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Future skate park may need several safety rules
SkateparkWEB
The citys insurance provider has a number of recommendations to follow for a skate park under consideration to be built on city property.

The first rule of skateboarding is there are no rules, a statement that might not ring true for the city of McMinnville in constructing a skate park.
Tennessee Municipal League Risk Management Pool, the city’s insurance provider, has made suggestions to reduce the financial risk to the city. Those recommendations are under review.
 “We’ve been meeting with the insurance company for the last couple weeks getting all the city’s insurance straight,” said city administrator Bill Brock. “This is what they suggest on skateboard parks. It kind of makes it a little more than what we thought when you go to build one.”
By Tennessee Municipal League standards, a fence should be eight feet in height and constructed at least eight feet from the edge of the skating surface to allow for a hazard-free “fall zone” before reaching the fence.
“The fence should provide for adequate protection for spectators from flying boards and/ or falling skaters, and should also help protect the skaters from interference and distractions by spectators and passers-by. In the hazard-free fall zone, an appropriate impact attenuating material (e.g. pea gravel, loose sand, mulch) should be maintained at depths of 6-9 inches for a distance of at least six (6) feet around the entire perimeter of the skating surface.”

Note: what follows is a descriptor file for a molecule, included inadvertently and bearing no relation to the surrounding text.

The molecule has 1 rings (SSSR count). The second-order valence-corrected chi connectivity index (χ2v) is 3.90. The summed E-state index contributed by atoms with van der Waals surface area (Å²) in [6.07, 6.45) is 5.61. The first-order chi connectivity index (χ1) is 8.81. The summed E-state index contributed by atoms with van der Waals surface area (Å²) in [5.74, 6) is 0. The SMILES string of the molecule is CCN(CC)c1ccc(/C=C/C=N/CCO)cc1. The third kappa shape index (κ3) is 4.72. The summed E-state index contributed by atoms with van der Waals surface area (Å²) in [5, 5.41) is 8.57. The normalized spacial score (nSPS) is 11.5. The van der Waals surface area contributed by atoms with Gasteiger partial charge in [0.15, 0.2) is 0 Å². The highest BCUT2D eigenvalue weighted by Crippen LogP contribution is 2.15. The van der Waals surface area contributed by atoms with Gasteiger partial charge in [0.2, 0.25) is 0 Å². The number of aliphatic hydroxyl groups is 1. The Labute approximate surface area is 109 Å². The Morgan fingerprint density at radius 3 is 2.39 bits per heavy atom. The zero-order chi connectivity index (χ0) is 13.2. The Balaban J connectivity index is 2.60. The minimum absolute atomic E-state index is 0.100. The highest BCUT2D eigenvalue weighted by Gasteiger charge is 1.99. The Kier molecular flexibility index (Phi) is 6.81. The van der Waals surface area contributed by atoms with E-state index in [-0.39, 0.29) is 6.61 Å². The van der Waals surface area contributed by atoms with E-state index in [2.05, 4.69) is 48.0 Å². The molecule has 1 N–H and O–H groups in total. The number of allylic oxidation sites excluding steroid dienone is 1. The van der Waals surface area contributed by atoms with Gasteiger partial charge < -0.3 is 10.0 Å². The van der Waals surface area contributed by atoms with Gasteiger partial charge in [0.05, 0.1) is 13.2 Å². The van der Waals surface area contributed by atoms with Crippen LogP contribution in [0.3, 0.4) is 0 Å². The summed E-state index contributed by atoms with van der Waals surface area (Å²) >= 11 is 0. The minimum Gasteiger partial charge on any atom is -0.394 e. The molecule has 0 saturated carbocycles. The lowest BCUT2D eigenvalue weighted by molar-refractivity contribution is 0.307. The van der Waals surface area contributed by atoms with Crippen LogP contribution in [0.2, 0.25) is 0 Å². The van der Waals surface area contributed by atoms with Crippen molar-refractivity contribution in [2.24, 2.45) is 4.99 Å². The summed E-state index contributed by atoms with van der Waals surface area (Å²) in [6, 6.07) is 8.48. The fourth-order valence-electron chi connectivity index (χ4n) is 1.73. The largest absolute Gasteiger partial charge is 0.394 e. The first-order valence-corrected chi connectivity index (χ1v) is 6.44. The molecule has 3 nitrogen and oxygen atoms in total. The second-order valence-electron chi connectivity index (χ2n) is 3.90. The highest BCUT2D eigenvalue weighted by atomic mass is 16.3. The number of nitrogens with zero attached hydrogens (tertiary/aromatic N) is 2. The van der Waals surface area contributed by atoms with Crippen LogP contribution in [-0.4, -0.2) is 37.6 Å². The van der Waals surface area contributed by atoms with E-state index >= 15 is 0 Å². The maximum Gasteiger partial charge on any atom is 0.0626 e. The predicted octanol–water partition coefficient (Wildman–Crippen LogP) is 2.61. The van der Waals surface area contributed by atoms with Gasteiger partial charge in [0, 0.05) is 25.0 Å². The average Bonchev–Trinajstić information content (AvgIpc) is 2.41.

TML says the skate park should be supervised by trained personnel whenever open to the public.
“They suggest someone be there at all hours,” said Brock. “We weren’t even thinking about that.”
Parks and Recreation director Scott McCord added, “None of the places I’ve been to has had that.”
“There are not carved in stone, but these are their recommendations,” said Brock.
City attorney Tim Pirtle urged the city to institute as many recommendations as possible to protect itself.
“Even though these are Loss Control Guidelines from TML, they could become and be used as standards that you either meet or don’t meet when you get sued for a skateboard going out of the area into somebody’s forehead,” said Pirtle. “You’re not literally bound by them (the suggestions), but it would be a good idea to take a close look at them and comply with as many of them as you reasonably can.”
By TML, safety equipment must be worn at all times while using the facility. This equipment shall include, but not be limited to: appropriate skateboard helmet, knee and elbow pads, gloves and wrist supports, and proper shoes. The skateboard supervisors may prohibit skaters from using the park if their equipment is not deemed satisfactory.
By TML, all users of the skateboard park, ramp or other graded areas, must sign a waiver. If the user is a minor, a legal guardian must sign.
In all, TML made 14 recommendations to increase safety. The skate park is in discussion only. No final decisions have been made.